Gang symposium tackles trends |

Gang symposium tackles trends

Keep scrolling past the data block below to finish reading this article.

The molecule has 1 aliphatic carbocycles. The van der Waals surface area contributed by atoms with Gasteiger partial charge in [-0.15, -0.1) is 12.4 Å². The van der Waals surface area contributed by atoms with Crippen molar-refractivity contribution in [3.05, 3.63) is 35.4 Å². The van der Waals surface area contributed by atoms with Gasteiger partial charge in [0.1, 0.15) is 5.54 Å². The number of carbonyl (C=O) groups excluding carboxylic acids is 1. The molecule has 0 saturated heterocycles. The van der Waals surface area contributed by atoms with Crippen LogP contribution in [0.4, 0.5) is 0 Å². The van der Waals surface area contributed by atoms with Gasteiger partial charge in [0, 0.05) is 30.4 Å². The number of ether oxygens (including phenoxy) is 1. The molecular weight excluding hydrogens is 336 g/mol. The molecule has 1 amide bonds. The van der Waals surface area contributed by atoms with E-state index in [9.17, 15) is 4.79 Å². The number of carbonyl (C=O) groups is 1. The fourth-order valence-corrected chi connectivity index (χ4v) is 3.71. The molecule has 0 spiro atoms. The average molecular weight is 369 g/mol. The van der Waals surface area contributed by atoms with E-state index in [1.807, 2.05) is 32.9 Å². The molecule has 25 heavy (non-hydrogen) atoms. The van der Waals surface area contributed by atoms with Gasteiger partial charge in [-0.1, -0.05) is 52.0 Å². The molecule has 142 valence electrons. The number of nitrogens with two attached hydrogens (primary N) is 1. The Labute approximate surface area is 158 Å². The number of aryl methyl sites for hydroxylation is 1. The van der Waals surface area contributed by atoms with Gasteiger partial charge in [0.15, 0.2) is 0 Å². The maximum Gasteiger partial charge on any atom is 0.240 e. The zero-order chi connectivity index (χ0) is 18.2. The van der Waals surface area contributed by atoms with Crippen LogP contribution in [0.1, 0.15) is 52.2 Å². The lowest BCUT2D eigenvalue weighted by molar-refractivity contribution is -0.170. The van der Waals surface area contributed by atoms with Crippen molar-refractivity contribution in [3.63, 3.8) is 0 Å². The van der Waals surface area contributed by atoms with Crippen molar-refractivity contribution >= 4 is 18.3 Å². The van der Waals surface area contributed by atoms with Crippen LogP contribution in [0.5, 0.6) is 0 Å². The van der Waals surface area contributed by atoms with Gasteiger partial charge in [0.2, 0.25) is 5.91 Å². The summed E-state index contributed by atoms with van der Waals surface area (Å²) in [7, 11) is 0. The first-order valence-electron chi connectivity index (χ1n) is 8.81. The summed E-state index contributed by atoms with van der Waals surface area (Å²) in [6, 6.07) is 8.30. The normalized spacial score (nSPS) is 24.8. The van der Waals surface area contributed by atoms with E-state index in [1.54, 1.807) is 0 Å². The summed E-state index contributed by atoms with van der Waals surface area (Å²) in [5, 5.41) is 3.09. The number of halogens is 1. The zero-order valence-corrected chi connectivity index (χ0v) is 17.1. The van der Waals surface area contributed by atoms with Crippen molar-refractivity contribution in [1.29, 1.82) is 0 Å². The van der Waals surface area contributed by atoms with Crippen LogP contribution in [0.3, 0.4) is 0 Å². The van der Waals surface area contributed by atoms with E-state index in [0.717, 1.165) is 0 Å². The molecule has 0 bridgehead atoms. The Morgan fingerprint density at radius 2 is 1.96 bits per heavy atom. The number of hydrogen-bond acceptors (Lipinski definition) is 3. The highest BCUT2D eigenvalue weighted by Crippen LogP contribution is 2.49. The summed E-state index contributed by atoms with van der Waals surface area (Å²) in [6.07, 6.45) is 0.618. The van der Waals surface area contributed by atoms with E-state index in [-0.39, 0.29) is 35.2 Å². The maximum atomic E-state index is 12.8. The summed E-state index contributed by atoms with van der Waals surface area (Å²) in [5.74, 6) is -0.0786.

STATELINE —When District Attorney Neil Rombardo asked local law enforcement what would help in dealing with gangs, one thing stood out: education.“They wanted more training. We decided, let’s do it,” Rombardo said. “It’s really a way to train these guys.”Through funding from a grant, the Carson City District Attorney’s office set up its first Northern Nevada Gang Symposium, now in its fifth year.Officers decide what they want to see and what they need in training, and Rombardo then tries to get the speakers to fill those needs. At Wednesday’s symposium at Lake Tahoe, three things took the stage: gang trends, how to be an expert witness and what it means to be an informant in an outlaw motorcycle gang.There are currently 2,200 documented gang members, 1,400 of whom are active, in the Reno-Carson-Tahoe-Gardnerville area, said Javier Lopez, a Reno Police Department officer. Lopez is assigned to the Regional Gang Unit whose members are from various police agencies in that area.“(They’re) just the tip of the iceberg,” said Eric Chavez, an officer with the Sparks Police Department also attached to the Regional Gang Unit.Gang members love their guns, Lopez said. “They love weapons. They love to have them, they love to carry them,” he said, adding that the gang members especially love to show off their weapons and use social media to disseminate their gun-toting image.Gun purchases often are made legally, although the people who end up with the weapons may have criminal records that prohibit them from possessing them.“They get turned over in straw purchases,” Lopez said, adding, “There are just more guns and more guns and more guns all the time.”Gang members tend to be “a bunch of knuckleheads” but they are “thinking about what they’re doing,” Chavez said, describing how gangs are evolving by increasing gun and drug purchases, branching into pimping and using social media, and using strategy during conflicts and when coming into contact with police.One stratagem is to stage a domestic disturbance in an attempt to distract an officer at a crime scene so that an innocent-looking gang affiliate can pick up shell casings or other evidence to stymie an investigation.Gang members slowly graduate from misdemeanors to felonies, and those offenses build a case for a gang enhancement in a criminal case, Rombardo said. The gang enhancement adds one to 20 years to a sentence without the chance for probation, meaning a person would have to serve at least a year on top of one’s normal sentence, under Nevada law.Rombardo stressed any police stop of a gang member must be done in a constitutional manner. Those stops, called field interviews, can’t be used in court if not done properly, and when done properly can help to show an officer’s credentials as a gang expert at trial.Charles Falco, an informant for various police agencies from 2001 to 2010, told the audience about his experience as an informant on the Vagos Motorcycle Club, described by the Department of Justice as an outlaw motorcycle gang.Falco infiltrated the Vagos gang’s Victorville chapter between 2003 and 2006 and eventually helped bring 40 members to trial — only one of whom beat the charges, he said.“After three months, before I had a bike, they asked me to ‘prospect.’ They were trying to build their numbers, which is a perfect time to infiltrate,” he said. “It’s like pledging for a violent fraternity.”At three months in as a prospect, Falco learned of a drug robbery that had gone wrong. A drug user ended up being shot by a Vagos member. Falco got the gang member to admit to the shooting and gave that information to investigators.A month later, Falco was “patched in,” becoming a full member of the club and wearing his Vagos patch on the back of a vest. Falco wore the vest while he spoke to officers at the symposium.Those patches are not forever for the Vagos, he said, because of legal police harassment of gang members. He said that a third to half of Vagos members leave the gang because they can’t tolerate the harassment. Falco also said Northern Nevada police agencies are doing an “excellent” job of dealing with biker gangs.“Do anything you can do without getting you or your department sued,” he said. “The harassment changes how (outlaw motorcycle gangs) do business. They can’t do the same stuff anymore that they used to do.”